Florida rejected nearly 35% of social studies textbooks submitted by publishers for approval, including those that referenced social justice and “other information that was not aligned with Florida Law,” the state’s Department of Education announced Tuesday.
Regarding K-12 social studies instructional materials, 66 of 101 submitted materials were approved and met state standards for every grade level, the department said.
When the submitted materials were initially reviewed, only 19 out of 101 were approved due to “inaccurate material, errors and other information that was not aligned with Florida Law,” and the department said it worked with publishers who “have updated their materials to comply with Florida’s rigorous standards.”
The move by the Florida Department of Education comes as Republican lawmakers, including Gov. Ron DeSantis, have made widespread efforts to restrict how racism and history are taught in schools. It also comes amid a contentious national debate on the issue.
The examples of rejected material provided by the department include:
- Removing a paragraph that references how parents should talk with their children about the National Anthem and explaining “Taking a Knee” to protest police brutality for grades K-5.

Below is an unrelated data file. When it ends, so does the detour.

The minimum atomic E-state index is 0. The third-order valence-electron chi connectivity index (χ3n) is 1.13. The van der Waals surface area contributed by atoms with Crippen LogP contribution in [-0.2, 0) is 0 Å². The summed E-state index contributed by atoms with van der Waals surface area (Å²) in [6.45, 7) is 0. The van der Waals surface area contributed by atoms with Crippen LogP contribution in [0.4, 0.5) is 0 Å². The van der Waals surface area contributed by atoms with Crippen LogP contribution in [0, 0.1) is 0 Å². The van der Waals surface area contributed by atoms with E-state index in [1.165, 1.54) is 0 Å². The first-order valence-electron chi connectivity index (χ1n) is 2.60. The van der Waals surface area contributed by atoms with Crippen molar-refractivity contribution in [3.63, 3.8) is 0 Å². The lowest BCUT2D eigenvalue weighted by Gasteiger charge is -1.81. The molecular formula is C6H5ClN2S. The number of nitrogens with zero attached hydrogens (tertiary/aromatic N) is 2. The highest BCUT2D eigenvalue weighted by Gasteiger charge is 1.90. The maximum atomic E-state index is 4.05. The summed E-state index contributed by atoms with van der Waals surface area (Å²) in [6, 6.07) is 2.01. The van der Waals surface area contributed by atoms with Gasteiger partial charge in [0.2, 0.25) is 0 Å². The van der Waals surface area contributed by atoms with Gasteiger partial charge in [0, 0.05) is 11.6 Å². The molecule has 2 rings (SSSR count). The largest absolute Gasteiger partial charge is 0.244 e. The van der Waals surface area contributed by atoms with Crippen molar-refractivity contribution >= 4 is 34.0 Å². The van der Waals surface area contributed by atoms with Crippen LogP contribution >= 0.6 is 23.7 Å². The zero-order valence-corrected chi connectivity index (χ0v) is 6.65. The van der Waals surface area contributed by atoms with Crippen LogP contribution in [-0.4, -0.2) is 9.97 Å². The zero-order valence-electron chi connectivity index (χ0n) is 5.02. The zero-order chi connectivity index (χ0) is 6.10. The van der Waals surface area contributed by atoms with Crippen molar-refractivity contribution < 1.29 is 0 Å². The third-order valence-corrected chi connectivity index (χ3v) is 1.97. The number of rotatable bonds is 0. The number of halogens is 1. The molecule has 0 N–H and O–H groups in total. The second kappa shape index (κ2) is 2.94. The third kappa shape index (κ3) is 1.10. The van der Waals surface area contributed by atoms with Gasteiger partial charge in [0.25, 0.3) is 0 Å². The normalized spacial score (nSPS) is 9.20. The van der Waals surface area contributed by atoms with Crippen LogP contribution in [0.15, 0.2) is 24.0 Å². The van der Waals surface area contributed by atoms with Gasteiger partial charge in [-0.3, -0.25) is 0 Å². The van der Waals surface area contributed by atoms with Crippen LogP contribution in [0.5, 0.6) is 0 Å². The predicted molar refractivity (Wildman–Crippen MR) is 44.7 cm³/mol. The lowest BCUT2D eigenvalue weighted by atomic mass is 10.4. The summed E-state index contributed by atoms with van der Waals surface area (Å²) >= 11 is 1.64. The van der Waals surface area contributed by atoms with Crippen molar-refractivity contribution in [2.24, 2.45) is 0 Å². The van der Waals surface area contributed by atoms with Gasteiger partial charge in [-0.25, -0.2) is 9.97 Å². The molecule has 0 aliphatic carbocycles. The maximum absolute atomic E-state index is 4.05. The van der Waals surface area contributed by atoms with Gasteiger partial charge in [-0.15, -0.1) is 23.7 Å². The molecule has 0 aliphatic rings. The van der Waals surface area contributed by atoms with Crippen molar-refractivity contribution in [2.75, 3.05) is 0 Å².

- Removing a section about social justice and the Black Lives Matter movement for grades 6-8.
- Changing “social justice issues” to “key principles” when discussing what is in the Hebrew Bible for grades 6-8.
- Changing a reference to “socialist economy” that said, “They may promote greater equality while still providing a fully functioning government supervised economy,” to “planned economies” that have “slow development and fewer technological advances because they move slowly around planning and approval, while limiting human incentive” for grades 6-8.
Reasons for the rejection of some of the materials included concerns that the references had “politically charged language when referencing the Hebrew Bible,” “unsolicited topics,” or were “not age appropriate.”